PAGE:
Host: So, what is the best thing to do if you're a tenant concerned about your privacy and security when photos are being taken at the property that you're renting? 

Guest: Yeah, so the best thing to do is definitely start a conversation early with your property manager or the owner and work together to find suitable solutions to the situation. Remember that maintaining privacy is key when photos are involved, so it's best for both parties to address each other's concerns openly and efficiently. If you're a tenant and would like to ask questions about the photos, for example, how those photos are going to be used or where they will be published, who's going to see them, how they're going to be stored, what the process is for consenting the photos to be used, or if your written consent can be sought every time before the photos are used and if you could see the specific photos which will be used as part of the consent process. Definitely take this opportunity to discuss some ground rules and agree on some guidelines. 

Host: So, if people would like to find out more, where can they go? 

Guest: So interesting, it's really good 'cause there are some good fact sheets on our website. You can download fact sheets about taking photos in a rental property, which outlines respective rights and responsibilities for tenants, property managers and owners on our website. And of course, you can revisit this podcast at any time on demand.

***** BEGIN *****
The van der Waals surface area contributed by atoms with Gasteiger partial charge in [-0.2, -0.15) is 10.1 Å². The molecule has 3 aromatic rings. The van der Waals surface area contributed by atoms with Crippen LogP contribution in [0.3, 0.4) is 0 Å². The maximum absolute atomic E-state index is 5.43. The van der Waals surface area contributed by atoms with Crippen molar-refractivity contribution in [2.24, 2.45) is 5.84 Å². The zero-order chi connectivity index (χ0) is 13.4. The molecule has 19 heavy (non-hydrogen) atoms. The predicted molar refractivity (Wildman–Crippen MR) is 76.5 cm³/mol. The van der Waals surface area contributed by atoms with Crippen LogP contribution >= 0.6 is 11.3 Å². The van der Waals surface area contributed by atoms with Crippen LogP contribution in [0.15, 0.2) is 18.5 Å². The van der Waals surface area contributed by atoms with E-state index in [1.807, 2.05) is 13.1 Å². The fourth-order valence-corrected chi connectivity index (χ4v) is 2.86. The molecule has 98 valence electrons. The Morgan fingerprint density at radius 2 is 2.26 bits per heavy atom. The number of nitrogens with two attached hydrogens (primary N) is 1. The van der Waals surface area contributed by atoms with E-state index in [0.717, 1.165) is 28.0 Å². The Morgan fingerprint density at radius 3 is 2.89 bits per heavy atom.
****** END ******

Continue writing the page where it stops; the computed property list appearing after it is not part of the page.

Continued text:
Host: That's right, you absolutely can. And we have so many great resources on our website, so check it out at www.rta.qld.gov.au. Thank you so much Christian, for helping us to get a greater understanding on what we need to know when it comes to taking photos in a rental property. 

Guest: Thanks for having me. 

Host: Thank you for listening to the Talking Tenancies podcast. For more information about the Residential Tenancies Authority, visit rta.qld.gov.au.

Original publication on 28 Mar 2022
Last updated on 28 Jun 2022

Note: While the RTA makes every reasonable effort to ensure that information on this website is accurate at the time of publication, changes in circumstances after publication may impact on the accuracy of material. This disclaimer is in addition to and does not limit the application of the Residential Tenancies Authority website disclaimer.